Toronado hoods are heavy, and the hinges can wear out causing the hood to not stay fully open when raised. After banging your head a few times, you will want to get this fixed. The hoods can also stick, due also in part to the hinges. And while under the hood, check that Rochester Quadrajet carburetor to make sure it isn't leaking gas, it's a common problem. Oh, and if you find it's hard to start a Toronado after it's been sitting for a few days, chances are the fuel well plugs are leaking. They can be sealed up with epoxy, and most carb rebuilders are aware of these issues.

The bezel around the ignition switch is often scratched up pretty badly, and you might discover that the glove box door sticks. Toronado aficionados are always searching for good door trim parts, including a piece they call the "S-strap," named due to its shape. It's easy to spot because it's usually broken. And don't be surprised to find that the sun visors are missing their rubber tips that secure them to the mirror bracket, and keep them from rattling.

If equipped with power windows that don't always work, or only work if the door is partially open, it's likely that the wiring harness has split between the door and the car body. The wiring is in a rubber sleeve, and after years of flexing when the door is moved, wires can break.

If you hear a clicking noise while accelerating on a turn, chances are your constant velocity joints are bad. They're protected by rubber boots, which with age and wear can split and expose the joint inside.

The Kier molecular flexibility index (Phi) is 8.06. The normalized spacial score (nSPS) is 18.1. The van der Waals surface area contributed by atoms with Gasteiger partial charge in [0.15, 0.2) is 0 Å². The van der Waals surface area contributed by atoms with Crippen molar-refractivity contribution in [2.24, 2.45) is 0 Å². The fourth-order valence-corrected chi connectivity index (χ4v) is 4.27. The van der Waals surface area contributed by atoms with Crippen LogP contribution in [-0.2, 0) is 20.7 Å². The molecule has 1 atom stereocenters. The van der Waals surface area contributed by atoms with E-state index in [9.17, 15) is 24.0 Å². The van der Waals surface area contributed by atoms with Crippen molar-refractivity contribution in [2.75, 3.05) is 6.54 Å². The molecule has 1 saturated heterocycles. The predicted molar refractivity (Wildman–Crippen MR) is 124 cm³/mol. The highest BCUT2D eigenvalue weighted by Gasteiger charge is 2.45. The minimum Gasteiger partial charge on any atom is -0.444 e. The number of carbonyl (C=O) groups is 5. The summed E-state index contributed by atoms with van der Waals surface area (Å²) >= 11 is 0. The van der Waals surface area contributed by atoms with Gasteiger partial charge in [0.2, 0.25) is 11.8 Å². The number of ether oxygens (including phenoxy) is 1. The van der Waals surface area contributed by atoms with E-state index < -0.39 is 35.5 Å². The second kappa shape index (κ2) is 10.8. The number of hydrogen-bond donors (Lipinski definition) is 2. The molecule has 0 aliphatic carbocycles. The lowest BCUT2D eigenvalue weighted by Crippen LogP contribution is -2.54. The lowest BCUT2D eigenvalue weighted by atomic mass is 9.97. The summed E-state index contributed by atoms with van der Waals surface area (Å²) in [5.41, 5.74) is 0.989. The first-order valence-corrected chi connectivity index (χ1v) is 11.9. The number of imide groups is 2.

The good news is that the engine is rock solid Oldsmobile, which means it's a powerful and dependable source of motivation. The transmission is GM's Turbo Hydra-Matic, also a rock solid design.

Early Production Differences

Early production 1966 Toronados differ from later cars in several areas. The first ones off the assembly line didn't include a provision for shoulder belts. By February 1, 1966 a threaded plate was mounted behind the sheet metal above the rear quarter windows, allowing for easy installation of shoulder belts. Cars with this provision can be identified by a small 1/8-inch hole stamped into the bottom edge of the cowl tag.

A very few early Toronados sported a crease on the hood and deck lid. The hood crease is very subtle, and often difficult to spot unless you're looking for it. The 12-14 inch ridge on the deck lid is more obvious, but is still somewhat elusive. It's not known when the stampings for these parts changed, but cars with the crease are certainly the exception.

1966 Oldsmobile Toronado early door panel detailEarly Toronado Deluxe cars had the door assist strap mounted below the chrome trim band on the door panels (shown, left; click for larger image). It was later relocated and placed in line with the chrome band. Early cars also lacked several screw holes to affix the door trim panel to the door, and the easily broken S-strap didn't have any mounting holes at all at the front edge of the door. The headliners were also different in the early cars, and can be spotted by the almost random placement of the pattern of holes.

Deluxe Models ordered with optional power windows, seat, and door locks included the controls for these items in the driver's door armrest control panel. On early cars, the door lock control was placed at the forward edge of the panel, followed by the power seat controls and then the power window controls. This placed the window controls almost under the door latch, and drew complaints from early owners. By January 1966 production, the door lock control had been moved to the trim panel under the assist strap, and the power seat and window switches were moved forward on the control panel to provide easier access.